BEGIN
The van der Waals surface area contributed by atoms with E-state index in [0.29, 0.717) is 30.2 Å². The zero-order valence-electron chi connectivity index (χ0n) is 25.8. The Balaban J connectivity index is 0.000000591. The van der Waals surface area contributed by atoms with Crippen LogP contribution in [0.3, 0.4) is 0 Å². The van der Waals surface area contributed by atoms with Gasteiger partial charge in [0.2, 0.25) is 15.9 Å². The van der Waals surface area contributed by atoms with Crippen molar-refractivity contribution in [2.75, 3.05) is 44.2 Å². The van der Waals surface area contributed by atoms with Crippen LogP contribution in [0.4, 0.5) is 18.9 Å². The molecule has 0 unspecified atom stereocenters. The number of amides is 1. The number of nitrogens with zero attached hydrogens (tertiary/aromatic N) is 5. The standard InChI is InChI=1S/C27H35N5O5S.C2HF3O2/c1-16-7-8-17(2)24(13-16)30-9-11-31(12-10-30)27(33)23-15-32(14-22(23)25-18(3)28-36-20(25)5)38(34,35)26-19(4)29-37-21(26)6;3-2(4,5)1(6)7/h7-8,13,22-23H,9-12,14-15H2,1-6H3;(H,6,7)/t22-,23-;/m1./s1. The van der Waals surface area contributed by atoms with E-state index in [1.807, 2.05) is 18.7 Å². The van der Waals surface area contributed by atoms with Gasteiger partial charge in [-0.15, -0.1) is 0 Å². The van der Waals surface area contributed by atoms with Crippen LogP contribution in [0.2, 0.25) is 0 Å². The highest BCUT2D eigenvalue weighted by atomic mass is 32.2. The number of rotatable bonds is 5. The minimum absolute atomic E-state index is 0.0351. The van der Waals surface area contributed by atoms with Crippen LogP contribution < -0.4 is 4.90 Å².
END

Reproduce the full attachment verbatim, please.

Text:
The van der Waals surface area contributed by atoms with E-state index in [0.29, 0.717) is 30.2 Å². The zero-order valence-electron chi connectivity index (χ0n) is 25.8. The Balaban J connectivity index is 0.000000591. The van der Waals surface area contributed by atoms with Crippen LogP contribution in [0.3, 0.4) is 0 Å². The van der Waals surface area contributed by atoms with Gasteiger partial charge in [0.2, 0.25) is 15.9 Å². The van der Waals surface area contributed by atoms with Crippen molar-refractivity contribution in [2.75, 3.05) is 44.2 Å². The van der Waals surface area contributed by atoms with Crippen LogP contribution in [0.4, 0.5) is 18.9 Å². The molecule has 0 unspecified atom stereocenters. The number of amides is 1. The number of nitrogens with zero attached hydrogens (tertiary/aromatic N) is 5. The standard InChI is InChI=1S/C27H35N5O5S.C2HF3O2/c1-16-7-8-17(2)24(13-16)30-9-11-31(12-10-30)27(33)23-15-32(14-22(23)25-18(3)28-36-20(25)5)38(34,35)26-19(4)29-37-21(26)6;3-2(4,5)1(6)7/h7-8,13,22-23H,9-12,14-15H2,1-6H3;(H,6,7)/t22-,23-;/m1./s1. The van der Waals surface area contributed by atoms with E-state index in [1.807, 2.05) is 18.7 Å². The van der Waals surface area contributed by atoms with Gasteiger partial charge in [-0.15, -0.1) is 0 Å². The van der Waals surface area contributed by atoms with Crippen LogP contribution in [0.2, 0.25) is 0 Å². The highest BCUT2D eigenvalue weighted by atomic mass is 32.2. The number of rotatable bonds is 5. The minimum absolute atomic E-state index is 0.0351. The van der Waals surface area contributed by atoms with Crippen LogP contribution < -0.4 is 4.90 Å².